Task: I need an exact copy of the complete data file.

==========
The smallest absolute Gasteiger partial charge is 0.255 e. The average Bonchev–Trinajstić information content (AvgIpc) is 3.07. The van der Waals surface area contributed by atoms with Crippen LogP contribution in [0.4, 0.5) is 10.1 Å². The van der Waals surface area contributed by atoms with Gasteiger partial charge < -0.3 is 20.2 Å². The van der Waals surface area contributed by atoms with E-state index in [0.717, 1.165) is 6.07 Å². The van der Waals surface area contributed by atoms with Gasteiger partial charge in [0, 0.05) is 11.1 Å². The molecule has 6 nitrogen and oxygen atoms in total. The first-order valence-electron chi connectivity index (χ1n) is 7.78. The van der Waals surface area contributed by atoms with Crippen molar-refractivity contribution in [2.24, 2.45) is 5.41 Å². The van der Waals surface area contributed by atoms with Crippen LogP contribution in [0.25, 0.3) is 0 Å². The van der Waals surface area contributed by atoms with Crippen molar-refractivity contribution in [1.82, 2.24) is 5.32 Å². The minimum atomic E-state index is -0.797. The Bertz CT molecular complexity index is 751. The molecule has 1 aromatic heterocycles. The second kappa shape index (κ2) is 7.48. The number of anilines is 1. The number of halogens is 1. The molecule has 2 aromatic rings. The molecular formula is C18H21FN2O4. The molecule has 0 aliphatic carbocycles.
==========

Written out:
The smallest absolute Gasteiger partial charge is 0.255 e. The average Bonchev–Trinajstić information content (AvgIpc) is 3.07. The van der Waals surface area contributed by atoms with Crippen LogP contribution in [0.4, 0.5) is 10.1 Å². The van der Waals surface area contributed by atoms with Gasteiger partial charge < -0.3 is 20.2 Å². The van der Waals surface area contributed by atoms with E-state index in [0.717, 1.165) is 6.07 Å². The van der Waals surface area contributed by atoms with Gasteiger partial charge in [0, 0.05) is 11.1 Å². The molecule has 6 nitrogen and oxygen atoms in total. The first-order valence-electron chi connectivity index (χ1n) is 7.78. The van der Waals surface area contributed by atoms with Crippen molar-refractivity contribution in [2.24, 2.45) is 5.41 Å². The van der Waals surface area contributed by atoms with Crippen LogP contribution in [0.25, 0.3) is 0 Å². The van der Waals surface area contributed by atoms with Crippen molar-refractivity contribution in [1.82, 2.24) is 5.32 Å². The minimum atomic E-state index is -0.797. The Bertz CT molecular complexity index is 751. The molecule has 1 aromatic heterocycles. The second kappa shape index (κ2) is 7.48. The number of anilines is 1. The number of halogens is 1. The molecule has 2 aromatic rings. The molecular formula is C18H21FN2O4. The molecule has 0 aliphatic carbocycles.